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Old 12-15-2004, 05:51 AM   #1
nutthick
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User and Group Access to Folders


I've just been reading about user and group access to folders, but am having a problem understanding a couple of things.

When in Windows, you can assign multiple user and group permission to a file/folder, plus you can allow permissions to propagate through a folders contents. Can I do this in Linux?

From what I can see, I can only assign a single user to a folder/file, but can assign multiple groups. The only way I can see around the first problem is to assign each user their own group, thereby allowing me to provide access based on individual users. Is that the only way to do it, and can you nest groups within groups?

The seconds problem worries me even more. If I set permissions to a folder, are the permissions propagated through the folders contents, including newly added files? From what I've read, I have to individually assign access right to each file as it appears. This must be incorrect, as it sounds crazy. Is it correct and do permissions propagate through folder contents?

Thanks
 
Old 12-15-2004, 06:05 AM   #2
darthtux
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If you do an
Code:
ls -l
you will note similar to the following
Code:
drwxr-xr-x
This can be broken down as
d
for directory or - for a file
rwx
permissons for the owner(user) of the file
First r-x
permissions for the group of the file
Second r-x
permissions for everyone else

If change permissions just for a directory, no it's permissions do not propogate down the directory tree. Then, since everything is under the root directory, everything would be owned by root! But if you want to change ownership on a directory and every thing under it, there is an option to the chmod command
Code:
chmod -R user directory
or you can change user and group ownership with
Code:
chmod -R user:group directory
You can't assign multiple groups but you can make a new group with the users you want in that group and then change group ownership of that file/directory with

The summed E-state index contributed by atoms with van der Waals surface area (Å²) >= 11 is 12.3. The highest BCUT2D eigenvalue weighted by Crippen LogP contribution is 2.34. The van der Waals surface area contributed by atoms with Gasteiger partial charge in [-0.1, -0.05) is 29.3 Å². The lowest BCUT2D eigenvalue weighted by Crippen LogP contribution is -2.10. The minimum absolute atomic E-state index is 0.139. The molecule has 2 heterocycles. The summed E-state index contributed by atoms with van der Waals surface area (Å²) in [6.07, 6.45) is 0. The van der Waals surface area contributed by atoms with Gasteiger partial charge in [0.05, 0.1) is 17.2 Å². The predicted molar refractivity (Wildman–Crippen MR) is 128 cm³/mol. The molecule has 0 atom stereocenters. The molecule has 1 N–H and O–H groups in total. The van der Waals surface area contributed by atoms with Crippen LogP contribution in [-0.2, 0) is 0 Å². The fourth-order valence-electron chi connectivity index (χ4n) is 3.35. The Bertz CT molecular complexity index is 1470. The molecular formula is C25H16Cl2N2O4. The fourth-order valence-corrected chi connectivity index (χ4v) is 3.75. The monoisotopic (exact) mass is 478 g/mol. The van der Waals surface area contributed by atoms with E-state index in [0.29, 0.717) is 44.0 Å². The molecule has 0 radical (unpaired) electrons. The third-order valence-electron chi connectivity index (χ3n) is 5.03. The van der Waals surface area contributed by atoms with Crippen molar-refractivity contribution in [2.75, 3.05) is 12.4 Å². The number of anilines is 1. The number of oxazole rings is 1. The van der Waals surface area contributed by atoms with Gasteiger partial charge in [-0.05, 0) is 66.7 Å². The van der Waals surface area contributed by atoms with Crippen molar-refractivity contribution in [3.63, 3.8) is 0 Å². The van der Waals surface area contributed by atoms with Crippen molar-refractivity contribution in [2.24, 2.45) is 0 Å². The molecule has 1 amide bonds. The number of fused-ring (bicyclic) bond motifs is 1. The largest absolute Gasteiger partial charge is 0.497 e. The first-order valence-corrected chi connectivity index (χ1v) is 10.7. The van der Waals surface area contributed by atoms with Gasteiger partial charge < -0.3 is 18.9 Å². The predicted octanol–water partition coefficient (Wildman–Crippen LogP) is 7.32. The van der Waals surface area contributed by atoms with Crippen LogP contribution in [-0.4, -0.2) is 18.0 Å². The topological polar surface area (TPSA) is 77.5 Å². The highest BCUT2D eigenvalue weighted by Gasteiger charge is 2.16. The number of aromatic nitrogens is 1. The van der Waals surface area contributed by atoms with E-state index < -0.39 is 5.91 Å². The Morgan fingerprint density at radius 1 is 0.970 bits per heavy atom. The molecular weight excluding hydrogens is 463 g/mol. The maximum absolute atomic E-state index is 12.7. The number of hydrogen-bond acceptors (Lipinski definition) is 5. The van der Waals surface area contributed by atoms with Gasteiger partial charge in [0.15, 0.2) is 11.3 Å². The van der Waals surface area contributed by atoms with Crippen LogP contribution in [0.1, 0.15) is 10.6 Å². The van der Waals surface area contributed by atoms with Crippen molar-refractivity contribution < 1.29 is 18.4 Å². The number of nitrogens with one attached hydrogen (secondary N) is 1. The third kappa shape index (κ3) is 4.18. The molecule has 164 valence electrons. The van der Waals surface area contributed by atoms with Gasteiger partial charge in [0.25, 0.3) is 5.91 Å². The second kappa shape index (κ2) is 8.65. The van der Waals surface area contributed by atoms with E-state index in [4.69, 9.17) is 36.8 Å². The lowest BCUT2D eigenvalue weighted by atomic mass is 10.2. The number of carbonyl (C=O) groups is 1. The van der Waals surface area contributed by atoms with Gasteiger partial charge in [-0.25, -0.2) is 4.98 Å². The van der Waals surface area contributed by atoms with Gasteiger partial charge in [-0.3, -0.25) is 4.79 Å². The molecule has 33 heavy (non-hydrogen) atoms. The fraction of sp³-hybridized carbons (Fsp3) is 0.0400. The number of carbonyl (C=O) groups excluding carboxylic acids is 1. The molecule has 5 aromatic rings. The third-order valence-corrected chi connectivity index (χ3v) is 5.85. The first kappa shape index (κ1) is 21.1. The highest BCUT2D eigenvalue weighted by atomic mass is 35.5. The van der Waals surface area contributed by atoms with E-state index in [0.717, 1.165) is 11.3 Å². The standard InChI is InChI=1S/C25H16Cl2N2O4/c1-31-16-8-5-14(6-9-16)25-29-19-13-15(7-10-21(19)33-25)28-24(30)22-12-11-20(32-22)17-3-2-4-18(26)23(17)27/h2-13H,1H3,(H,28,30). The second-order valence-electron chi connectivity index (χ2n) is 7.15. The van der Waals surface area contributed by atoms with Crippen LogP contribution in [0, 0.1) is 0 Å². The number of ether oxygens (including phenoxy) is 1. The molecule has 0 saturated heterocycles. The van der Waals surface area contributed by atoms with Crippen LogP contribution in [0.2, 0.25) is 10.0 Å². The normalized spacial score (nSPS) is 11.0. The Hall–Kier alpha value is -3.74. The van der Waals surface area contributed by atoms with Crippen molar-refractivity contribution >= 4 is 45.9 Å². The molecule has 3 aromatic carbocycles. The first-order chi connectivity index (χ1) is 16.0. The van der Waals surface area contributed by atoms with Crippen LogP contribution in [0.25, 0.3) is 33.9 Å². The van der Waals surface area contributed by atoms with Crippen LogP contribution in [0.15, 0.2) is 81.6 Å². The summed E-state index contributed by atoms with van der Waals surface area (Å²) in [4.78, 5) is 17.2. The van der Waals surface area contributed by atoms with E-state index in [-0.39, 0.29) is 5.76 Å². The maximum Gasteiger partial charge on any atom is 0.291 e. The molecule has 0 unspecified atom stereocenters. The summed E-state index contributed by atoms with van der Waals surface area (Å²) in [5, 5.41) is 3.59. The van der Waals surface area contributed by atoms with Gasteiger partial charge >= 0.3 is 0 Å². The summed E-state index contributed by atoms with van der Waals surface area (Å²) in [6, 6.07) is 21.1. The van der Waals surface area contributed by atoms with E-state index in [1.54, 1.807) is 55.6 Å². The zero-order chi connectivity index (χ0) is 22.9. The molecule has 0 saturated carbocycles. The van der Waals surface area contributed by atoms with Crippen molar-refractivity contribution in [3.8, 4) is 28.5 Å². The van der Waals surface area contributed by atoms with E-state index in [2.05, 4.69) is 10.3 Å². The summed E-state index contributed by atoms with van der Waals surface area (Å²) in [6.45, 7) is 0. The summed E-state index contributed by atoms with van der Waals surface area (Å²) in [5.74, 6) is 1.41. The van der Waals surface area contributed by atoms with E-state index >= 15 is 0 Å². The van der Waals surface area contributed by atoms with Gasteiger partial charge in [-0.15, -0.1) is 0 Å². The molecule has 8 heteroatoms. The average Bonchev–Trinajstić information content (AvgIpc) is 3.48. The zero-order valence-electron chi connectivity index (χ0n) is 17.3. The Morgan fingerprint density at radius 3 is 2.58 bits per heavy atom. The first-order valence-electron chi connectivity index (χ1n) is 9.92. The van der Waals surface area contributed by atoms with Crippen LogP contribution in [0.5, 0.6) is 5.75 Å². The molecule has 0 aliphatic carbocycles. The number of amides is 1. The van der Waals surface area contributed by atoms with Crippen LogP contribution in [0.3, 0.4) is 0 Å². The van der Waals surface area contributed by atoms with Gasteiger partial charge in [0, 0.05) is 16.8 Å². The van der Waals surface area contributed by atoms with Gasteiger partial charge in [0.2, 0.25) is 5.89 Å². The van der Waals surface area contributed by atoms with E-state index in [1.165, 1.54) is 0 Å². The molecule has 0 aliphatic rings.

Code:
chown :group directory/file
or
Code:
chgrp file
or recursively with the -R option

Last edited by darthtux; 12-15-2004 at 06:07 AM.
 
Old 12-15-2004, 06:15 AM   #3
nutthick
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Thanks darthtux. So if I wanted to assign full access to group1, group2, user1 and user2, the only way to do it would be to create a new group and place all the users from group1 and group2, plus user1 and user2 into it? Have I got that correct, it sounds a nightmare to administer?
 
Old 12-15-2004, 06:20 AM   #4
nutthick
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I just did a test assigning 777 -R to a directory. Everything within the it went to 777, but when I copied a file, the file had permission 755. Is there any way to make the copied file take 777 as it's permission?
 
Old 12-19-2004, 05:07 AM   #5
darthtux
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If you copy a file that has permissions 755 it will not automatically take permissions 777. You could write a little script like:

#!/bin/bash
cp $1 $2
chown 777 $2/$1

Name it something like "cpperm" and put it in a directory in your PATH. Then on the command line:

cpperm file directory

This puts file in directory and changes its permissions to 777

Last edited by darthtux; 12-19-2004 at 05:09 AM.
 
Old 12-19-2004, 08:22 PM   #6
darthtux
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Whoops! I made a small mistake. That should have been

Code:
#!/bin/bash
cp $1 $2
chmod 777 $2/$1
 
  


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